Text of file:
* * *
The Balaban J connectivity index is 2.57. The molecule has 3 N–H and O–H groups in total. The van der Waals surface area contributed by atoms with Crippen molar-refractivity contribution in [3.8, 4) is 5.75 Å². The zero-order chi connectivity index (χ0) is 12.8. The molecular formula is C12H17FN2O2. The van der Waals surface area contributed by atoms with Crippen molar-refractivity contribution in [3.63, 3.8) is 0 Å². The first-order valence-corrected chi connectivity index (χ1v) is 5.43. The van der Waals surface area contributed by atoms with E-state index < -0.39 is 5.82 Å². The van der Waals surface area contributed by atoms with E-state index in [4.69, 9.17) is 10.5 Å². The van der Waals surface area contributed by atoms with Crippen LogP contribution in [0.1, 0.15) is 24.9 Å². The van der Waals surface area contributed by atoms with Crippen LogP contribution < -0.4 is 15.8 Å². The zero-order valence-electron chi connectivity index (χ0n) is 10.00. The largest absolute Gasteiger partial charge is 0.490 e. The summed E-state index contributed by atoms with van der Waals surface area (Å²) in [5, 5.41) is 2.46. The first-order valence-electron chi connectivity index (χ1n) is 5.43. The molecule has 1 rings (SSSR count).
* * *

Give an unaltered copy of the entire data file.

The Balaban J connectivity index is 2.57. The molecule has 3 N–H and O–H groups in total. The van der Waals surface area contributed by atoms with Crippen molar-refractivity contribution in [3.8, 4) is 5.75 Å². The zero-order chi connectivity index (χ0) is 12.8. The molecular formula is C12H17FN2O2. The van der Waals surface area contributed by atoms with Crippen molar-refractivity contribution in [3.63, 3.8) is 0 Å². The first-order valence-corrected chi connectivity index (χ1v) is 5.43. The van der Waals surface area contributed by atoms with E-state index < -0.39 is 5.82 Å². The van der Waals surface area contributed by atoms with E-state index in [4.69, 9.17) is 10.5 Å². The van der Waals surface area contributed by atoms with Crippen LogP contribution in [0.1, 0.15) is 24.9 Å². The van der Waals surface area contributed by atoms with Crippen LogP contribution < -0.4 is 15.8 Å². The zero-order valence-electron chi connectivity index (χ0n) is 10.00. The largest absolute Gasteiger partial charge is 0.490 e. The summed E-state index contributed by atoms with van der Waals surface area (Å²) in [5, 5.41) is 2.46. The first-order valence-electron chi connectivity index (χ1n) is 5.43. The molecule has 1 rings (SSSR count).